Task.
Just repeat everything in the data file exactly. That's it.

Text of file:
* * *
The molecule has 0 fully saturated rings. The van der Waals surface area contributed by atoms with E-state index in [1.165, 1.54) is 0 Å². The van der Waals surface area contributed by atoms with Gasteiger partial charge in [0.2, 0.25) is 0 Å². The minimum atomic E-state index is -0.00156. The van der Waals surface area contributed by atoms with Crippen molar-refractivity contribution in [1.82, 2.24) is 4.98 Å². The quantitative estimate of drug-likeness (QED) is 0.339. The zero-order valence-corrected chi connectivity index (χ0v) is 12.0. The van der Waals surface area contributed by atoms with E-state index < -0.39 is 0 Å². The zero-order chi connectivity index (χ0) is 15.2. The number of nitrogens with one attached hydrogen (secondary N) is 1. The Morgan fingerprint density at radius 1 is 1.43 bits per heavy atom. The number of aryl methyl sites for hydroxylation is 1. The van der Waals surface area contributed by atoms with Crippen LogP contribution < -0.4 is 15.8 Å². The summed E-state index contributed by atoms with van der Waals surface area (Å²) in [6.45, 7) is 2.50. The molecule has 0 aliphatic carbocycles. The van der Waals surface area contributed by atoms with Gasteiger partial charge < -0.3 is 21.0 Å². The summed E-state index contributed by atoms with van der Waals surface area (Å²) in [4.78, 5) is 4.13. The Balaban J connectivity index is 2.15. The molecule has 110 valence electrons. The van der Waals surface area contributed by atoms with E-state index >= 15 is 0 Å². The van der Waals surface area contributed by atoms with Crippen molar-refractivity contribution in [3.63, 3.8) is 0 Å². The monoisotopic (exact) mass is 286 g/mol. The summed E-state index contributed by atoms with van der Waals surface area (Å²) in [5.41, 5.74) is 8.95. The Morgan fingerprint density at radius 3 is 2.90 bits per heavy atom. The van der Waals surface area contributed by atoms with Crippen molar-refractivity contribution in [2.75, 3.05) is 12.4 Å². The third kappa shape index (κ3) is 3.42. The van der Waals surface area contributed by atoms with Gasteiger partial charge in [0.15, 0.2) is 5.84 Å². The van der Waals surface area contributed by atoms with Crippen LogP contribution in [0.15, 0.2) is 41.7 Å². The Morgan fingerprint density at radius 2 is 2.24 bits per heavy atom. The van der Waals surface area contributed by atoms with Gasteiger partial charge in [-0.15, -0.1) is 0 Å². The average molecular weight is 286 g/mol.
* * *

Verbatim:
The molecule has 0 fully saturated rings. The van der Waals surface area contributed by atoms with E-state index in [1.165, 1.54) is 0 Å². The van der Waals surface area contributed by atoms with Gasteiger partial charge in [0.2, 0.25) is 0 Å². The minimum atomic E-state index is -0.00156. The van der Waals surface area contributed by atoms with Crippen molar-refractivity contribution in [1.82, 2.24) is 4.98 Å². The quantitative estimate of drug-likeness (QED) is 0.339. The zero-order valence-corrected chi connectivity index (χ0v) is 12.0. The van der Waals surface area contributed by atoms with E-state index < -0.39 is 0 Å². The zero-order chi connectivity index (χ0) is 15.2. The number of nitrogens with one attached hydrogen (secondary N) is 1. The Morgan fingerprint density at radius 1 is 1.43 bits per heavy atom. The number of aryl methyl sites for hydroxylation is 1. The van der Waals surface area contributed by atoms with Crippen LogP contribution < -0.4 is 15.8 Å². The summed E-state index contributed by atoms with van der Waals surface area (Å²) in [6.45, 7) is 2.50. The molecule has 0 aliphatic carbocycles. The van der Waals surface area contributed by atoms with Gasteiger partial charge < -0.3 is 21.0 Å². The summed E-state index contributed by atoms with van der Waals surface area (Å²) in [4.78, 5) is 4.13. The Balaban J connectivity index is 2.15. The molecule has 110 valence electrons. The van der Waals surface area contributed by atoms with E-state index >= 15 is 0 Å². The van der Waals surface area contributed by atoms with Crippen molar-refractivity contribution in [3.63, 3.8) is 0 Å². The monoisotopic (exact) mass is 286 g/mol. The summed E-state index contributed by atoms with van der Waals surface area (Å²) in [5.41, 5.74) is 8.95. The Morgan fingerprint density at radius 3 is 2.90 bits per heavy atom. The van der Waals surface area contributed by atoms with Crippen molar-refractivity contribution in [2.75, 3.05) is 12.4 Å². The third kappa shape index (κ3) is 3.42. The van der Waals surface area contributed by atoms with Gasteiger partial charge in [0.15, 0.2) is 5.84 Å². The van der Waals surface area contributed by atoms with Crippen LogP contribution in [0.15, 0.2) is 41.7 Å². The Morgan fingerprint density at radius 2 is 2.24 bits per heavy atom. The van der Waals surface area contributed by atoms with Gasteiger partial charge in [-0.15, -0.1) is 0 Å². The average molecular weight is 286 g/mol.